The Eagle in the Mirror
Published by: Kensington
Part biography, part forensic jigsaw puzzle, part cold-case detective investigation, The Eagle in the Mirror is the astonishing untold story of Charles Howard “Dick” Ellis, the Australian-born British intelligence officer and master spy accused by some espionage experts of being the traitor of the century.
The longest serving spy for the Secret Intelligence Service (MI6), Ellis came to New York at the beginning of World War II as deputy to William Stephenson at British Security Coordination (BSC) and helped set up for William Donovan the Office of Strategic Services (OSS), what would eventually evolve into the Central Intelligence Agency (CIA). At one point in the 1940s he was considered one of the top three secret agents in MI6, controlling its activities “for half the world.”
Ellis allegedly received prior warning of the Japanese attack on Pearl Harbor and, through the conduit of Stephenson, relayed that warning to President Franklin D. Roosevelt. After World War II, Ellis was awarded the the Legion of Merit by President Harry S. Truman.
But in the 1980s espionage writer Chapman Pincher and retired Security Service (MI5) intelligence officer Peter Wright posthumously accused Ellis of having operated as a “triple agent” for Nazi Germany and the Soviet Union.
In 1965, while under interrogation in London, Ellis had allegedly made a confession that he had supplied information to the Nazis prior to the war. The scope of Ellis’s purported betrayal was considered even worse than notorious British traitor and double agent Kim Philby, who defected to the Soviet Union in 1963.
However, Pincher’s and Wright’s accusations against Ellis have never been comprehensively proven. Was Ellis guilty or was an innocent man framed? Did he take the fall for someone else? Or had the intelligence agencies of the United States, the United Kingdom and Australia been fatally compromised by a “super-mole”?
Internationally bestselling author Jesse Fink unravels a gripping real-life international whodunit in this long-overdue biography of the unheralded Dick Ellis, one of the most consequential figures in modern history.
Praise for The Eagle in the Mirror
“A highly significant contribution to the literature of intelligence. . . . Fink has performed some extremely important research.” —Antony Percy, author of Misdefending the Realm: How MI5’s Incompetence Enabled Communist Subversion of Britain’s Institutions during the Nazi-Soviet Pact
“Jesse Fink’s passion to uncover the true story of Dick Ellis is an engaging journey through espionage in the post-WWI and WWII era. The highlight of the story for me was understanding just how much fear, deceit, and mystery were in the daily lives of British intelligence officers of the day.” —Ronald Drabkin, author of Beverly Hills Spy: The Double-Agent Flying Ace Who Infiltrated Hollywood and Helped Japan Attack Pearl Harbor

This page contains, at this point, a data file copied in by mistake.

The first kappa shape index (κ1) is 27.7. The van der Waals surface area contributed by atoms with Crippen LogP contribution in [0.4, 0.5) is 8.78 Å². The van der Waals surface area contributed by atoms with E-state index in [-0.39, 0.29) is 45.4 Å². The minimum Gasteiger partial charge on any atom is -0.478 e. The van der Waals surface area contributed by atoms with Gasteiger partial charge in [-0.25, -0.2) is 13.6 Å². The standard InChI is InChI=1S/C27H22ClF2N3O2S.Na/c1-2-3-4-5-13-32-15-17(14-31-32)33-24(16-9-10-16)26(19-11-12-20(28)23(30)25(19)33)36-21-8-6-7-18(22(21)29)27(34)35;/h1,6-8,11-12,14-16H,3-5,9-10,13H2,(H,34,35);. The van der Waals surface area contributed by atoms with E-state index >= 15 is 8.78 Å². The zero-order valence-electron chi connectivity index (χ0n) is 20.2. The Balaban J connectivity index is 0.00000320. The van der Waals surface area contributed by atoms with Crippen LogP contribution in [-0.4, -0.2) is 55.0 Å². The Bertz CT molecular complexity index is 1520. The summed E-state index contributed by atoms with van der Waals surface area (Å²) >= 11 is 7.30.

“Very interesting indeed. With some real digging for information, Fink does a very good job of showing the inadequacies of certain writers and that there is little or no real evidence that Ellis was an agent either for the Nazis or the Soviets.” —Stephen Dorril, author of MI6: Fifty Years of Special Operations and MI6: Inside the Covert World of Her Majesty’s Secret Intelligence Service
“Great tale of espionage. The Eagle in the Mirror is a successful rehabilitation of a master spy who was unfairly accused of being a double agent, and even a triple agent, at the service of Germany and the Soviet Union. . . . After a relentless investigation, Jesse Fink’s book does justice to Ellis.” —Taline Ter Minassian, author of Most Secret Agent of Empire: Reginald Teague-Jones, Master Spy of the Great Game
“Remarkable story. . . . If this book tells us anything, it is the difficulty of knowing the truth of anything in the world of the security services.” —Michael Sexton, Australian Book Review
“This engrossing book makes a powerful case for Ellis to be seen as a hero.” —Simon Caterson, The Australian
“Forensic and engrossing. The point of Fink’s work is to convincingly demolish various attacks on Ellis’s reputation, especially the self-serving accusations of treacherous dealings, first with the Nazis and then the Soviet Union, made by a phalanx of bitter, or simply gullible, ‘insiders.’ . . . It was all nonsense, if Fink is to be believed, and I think he can be. . . . Ellis, who died in 1975, was interrogated in 1966. Nothing of any substance was found. But the mere fact that he’d been questioned spawned an orgy of bestselling ‘exposes,’ penned for profit by men who had never felt at home with truth or loyalty. Fink’s comprehensive exoneration, while as complex as the subject demands, is written by a fellow who clearly values both.” —Pat Sheil, The Sydney Morning Herald
“Jesse Fink plays detective and uncovers the fascinating real story about Ellis. Highly readable.” —Jeff Popple, Canberra Daily
“An important book on a figure who deserves proper historical attention.” —Giles Scott-Smith, dean, Leiden University College, The Hague